The previous lemma allows us to construct “barriers” to show that \(u_{\beta }\) is uniformly bounded:

Lemma 2.5

Given \(\beta _{0}>0\) there exists a constant C such that \(\sup _{X}|u_{\beta }|\le C\) when \(\beta \ge \beta _{0}.\)


Take \(\beta \) such that \(\beta \ge \beta _{0}\) (the given positive number). Let us start with the proof of the lower bound on \(u_{\beta }.\) Since \([\theta ]\) is a Kähler class there is a smooth \(\theta \)-psh function v such that \(MA(v)\ge e^{-A}dV\) for some constant A. After shifting v by a constant we may assume that \(v\le -A/\beta _{0}\le -A/\beta .\) But then \(MA(v)\ge e^{-A}dV\ge e^{\beta v}\) and hence by the previous lemma \(v\le u_{\beta }\) which concludes the proof of the lower bound. Similarly, taking v to be a smooth \(\theta \)-psh function v such that \(MA(v)\le e^{A}dV\) and shifting v so that \(A/\beta _{0}\le v\) proves that \(u_{\beta }\le v,\) which concludes the proof of the lemma. \(\square \)

2.1.4 The Laplacian estimate

Next we will establish the following key Laplacian estimate:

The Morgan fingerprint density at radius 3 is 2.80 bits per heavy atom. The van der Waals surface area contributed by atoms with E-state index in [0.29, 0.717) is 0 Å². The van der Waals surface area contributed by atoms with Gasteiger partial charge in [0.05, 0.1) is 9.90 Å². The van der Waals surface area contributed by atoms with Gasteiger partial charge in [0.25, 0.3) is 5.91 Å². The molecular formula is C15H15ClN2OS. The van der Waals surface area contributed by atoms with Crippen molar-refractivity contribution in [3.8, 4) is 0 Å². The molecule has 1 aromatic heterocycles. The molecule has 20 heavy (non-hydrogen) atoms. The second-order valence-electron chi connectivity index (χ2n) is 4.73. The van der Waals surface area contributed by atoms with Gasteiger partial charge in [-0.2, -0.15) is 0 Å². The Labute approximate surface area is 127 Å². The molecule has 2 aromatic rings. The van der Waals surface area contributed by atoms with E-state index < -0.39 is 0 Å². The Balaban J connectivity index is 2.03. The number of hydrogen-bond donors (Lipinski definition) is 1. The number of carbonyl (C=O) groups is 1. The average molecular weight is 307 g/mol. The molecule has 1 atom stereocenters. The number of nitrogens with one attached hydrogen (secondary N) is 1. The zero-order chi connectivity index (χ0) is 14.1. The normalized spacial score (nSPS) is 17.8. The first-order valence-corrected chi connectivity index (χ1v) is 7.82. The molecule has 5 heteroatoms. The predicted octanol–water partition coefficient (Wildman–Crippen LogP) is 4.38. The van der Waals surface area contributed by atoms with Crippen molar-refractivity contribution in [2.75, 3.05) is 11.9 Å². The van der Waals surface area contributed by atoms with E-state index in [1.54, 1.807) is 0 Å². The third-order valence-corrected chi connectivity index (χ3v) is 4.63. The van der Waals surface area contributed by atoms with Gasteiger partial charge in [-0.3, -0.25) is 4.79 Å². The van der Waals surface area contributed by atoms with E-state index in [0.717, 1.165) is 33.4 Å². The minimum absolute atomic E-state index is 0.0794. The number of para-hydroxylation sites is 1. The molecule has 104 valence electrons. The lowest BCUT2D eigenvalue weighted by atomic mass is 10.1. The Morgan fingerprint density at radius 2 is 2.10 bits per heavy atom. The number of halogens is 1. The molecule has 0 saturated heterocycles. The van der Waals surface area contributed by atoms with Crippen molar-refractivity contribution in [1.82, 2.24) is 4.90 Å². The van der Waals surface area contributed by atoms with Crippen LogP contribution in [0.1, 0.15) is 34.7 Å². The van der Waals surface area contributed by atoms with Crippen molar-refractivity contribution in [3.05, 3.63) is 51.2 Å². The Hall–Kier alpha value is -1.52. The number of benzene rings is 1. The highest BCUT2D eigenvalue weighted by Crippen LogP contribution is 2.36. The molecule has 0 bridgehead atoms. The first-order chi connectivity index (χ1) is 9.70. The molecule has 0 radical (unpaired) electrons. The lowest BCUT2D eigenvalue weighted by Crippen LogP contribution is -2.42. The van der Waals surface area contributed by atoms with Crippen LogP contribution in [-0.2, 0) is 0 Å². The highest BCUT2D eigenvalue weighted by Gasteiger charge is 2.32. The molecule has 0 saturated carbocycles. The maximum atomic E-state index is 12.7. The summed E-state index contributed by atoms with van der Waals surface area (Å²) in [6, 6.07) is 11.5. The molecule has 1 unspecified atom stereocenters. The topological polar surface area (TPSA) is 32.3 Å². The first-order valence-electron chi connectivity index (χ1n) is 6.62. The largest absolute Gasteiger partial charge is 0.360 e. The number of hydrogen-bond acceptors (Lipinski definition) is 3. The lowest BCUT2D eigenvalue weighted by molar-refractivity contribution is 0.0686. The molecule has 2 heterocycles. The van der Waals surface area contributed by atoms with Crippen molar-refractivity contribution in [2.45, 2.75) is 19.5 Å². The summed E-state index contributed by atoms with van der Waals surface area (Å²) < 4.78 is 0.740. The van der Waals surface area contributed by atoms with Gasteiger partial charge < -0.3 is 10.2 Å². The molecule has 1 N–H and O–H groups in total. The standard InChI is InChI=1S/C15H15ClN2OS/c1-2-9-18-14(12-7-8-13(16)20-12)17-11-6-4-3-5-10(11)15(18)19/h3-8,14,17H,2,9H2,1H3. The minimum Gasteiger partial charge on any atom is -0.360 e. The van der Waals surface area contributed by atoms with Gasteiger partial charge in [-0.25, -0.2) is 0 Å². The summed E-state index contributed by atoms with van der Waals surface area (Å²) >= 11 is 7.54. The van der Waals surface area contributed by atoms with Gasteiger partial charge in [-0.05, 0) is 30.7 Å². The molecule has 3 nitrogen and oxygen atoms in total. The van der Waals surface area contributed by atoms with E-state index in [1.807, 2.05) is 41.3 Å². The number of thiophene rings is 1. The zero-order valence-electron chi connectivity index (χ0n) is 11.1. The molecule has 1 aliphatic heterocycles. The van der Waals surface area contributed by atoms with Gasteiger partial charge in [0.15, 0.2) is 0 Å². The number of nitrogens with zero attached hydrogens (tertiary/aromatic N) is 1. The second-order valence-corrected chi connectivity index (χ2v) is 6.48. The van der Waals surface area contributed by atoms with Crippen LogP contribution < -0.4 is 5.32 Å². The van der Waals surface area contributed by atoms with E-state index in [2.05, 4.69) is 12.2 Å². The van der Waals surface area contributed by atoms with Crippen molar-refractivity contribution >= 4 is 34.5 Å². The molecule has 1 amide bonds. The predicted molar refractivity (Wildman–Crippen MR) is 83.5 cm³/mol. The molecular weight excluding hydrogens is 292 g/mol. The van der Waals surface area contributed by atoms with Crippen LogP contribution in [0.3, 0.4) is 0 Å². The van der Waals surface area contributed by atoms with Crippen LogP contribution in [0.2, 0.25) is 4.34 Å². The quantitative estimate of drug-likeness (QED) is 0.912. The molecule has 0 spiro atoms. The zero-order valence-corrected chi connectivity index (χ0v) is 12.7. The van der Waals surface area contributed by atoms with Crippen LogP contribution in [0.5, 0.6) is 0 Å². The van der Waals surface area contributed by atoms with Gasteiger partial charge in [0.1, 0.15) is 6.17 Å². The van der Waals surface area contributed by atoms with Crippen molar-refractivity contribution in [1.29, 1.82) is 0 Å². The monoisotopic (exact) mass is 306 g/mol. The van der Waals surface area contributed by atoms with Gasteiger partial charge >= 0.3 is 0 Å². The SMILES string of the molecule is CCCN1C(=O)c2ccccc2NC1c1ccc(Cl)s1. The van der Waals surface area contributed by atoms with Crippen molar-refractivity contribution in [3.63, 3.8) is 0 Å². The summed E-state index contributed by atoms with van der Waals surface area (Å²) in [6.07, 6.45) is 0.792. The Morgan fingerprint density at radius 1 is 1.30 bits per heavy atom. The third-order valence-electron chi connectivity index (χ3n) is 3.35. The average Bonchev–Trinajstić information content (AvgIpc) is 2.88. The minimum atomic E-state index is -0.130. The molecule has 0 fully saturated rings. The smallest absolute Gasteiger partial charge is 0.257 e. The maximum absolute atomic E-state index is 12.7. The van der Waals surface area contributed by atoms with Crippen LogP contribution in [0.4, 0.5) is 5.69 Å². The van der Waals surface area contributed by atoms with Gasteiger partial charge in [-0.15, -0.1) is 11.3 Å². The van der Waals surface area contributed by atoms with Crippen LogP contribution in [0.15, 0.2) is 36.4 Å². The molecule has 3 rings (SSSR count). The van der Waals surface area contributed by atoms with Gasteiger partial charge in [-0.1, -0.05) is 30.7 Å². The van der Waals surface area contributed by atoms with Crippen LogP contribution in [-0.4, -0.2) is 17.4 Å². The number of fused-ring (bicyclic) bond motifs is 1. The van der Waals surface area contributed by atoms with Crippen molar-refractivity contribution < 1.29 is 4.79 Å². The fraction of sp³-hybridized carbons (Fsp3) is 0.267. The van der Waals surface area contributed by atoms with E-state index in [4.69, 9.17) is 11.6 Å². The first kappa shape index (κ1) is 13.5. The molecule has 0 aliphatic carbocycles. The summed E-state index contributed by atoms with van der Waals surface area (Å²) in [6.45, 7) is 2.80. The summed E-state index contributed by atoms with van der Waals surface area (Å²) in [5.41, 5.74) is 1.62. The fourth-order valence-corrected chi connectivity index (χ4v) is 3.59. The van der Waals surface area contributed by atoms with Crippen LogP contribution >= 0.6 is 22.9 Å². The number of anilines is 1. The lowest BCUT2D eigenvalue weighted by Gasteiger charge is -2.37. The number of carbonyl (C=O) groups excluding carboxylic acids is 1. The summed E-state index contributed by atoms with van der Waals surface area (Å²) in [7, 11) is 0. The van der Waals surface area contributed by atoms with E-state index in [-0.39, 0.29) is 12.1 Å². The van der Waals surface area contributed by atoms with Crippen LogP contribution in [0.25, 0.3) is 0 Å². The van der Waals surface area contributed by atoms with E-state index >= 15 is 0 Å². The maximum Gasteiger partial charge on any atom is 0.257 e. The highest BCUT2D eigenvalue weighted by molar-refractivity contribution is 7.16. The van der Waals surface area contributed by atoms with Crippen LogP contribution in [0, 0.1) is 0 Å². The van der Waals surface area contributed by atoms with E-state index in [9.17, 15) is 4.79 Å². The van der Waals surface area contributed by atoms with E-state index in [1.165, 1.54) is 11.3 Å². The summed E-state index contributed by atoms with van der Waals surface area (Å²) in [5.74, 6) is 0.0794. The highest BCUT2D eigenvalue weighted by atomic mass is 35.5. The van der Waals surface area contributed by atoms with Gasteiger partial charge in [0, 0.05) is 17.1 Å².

Proposition 2.6

Fix a Kähler form \(\omega \) in \([\theta ].\) Then there exists a constant C such that, for \(\beta \ge \beta _{0},\)
$$\begin{aligned} -C\le \Delta _{\omega }u_{\beta }\le C \end{aligned}$$


The lower bound follows immediately from \(\theta +dd^{c}u_{\beta }\ge 0.\) To prove the upper bound we first recall the following variant of the Aubin–Yau Laplacian estimate in this context due to Siu (compare [57, p. 99] and [19, Lemma 2.2]): given two Kähler forms \(\omega '\) and \(\omega \) such that \(\omega '^{n}=e^{f}\omega ^{n}\) we have that
$$\begin{aligned} \Delta _{\omega '}\log tr_{\omega }\omega '\ge \frac{\Delta _{\omega }f}{tr_{\omega }\omega '}-Btr_{\omega '}\omega , \end{aligned}$$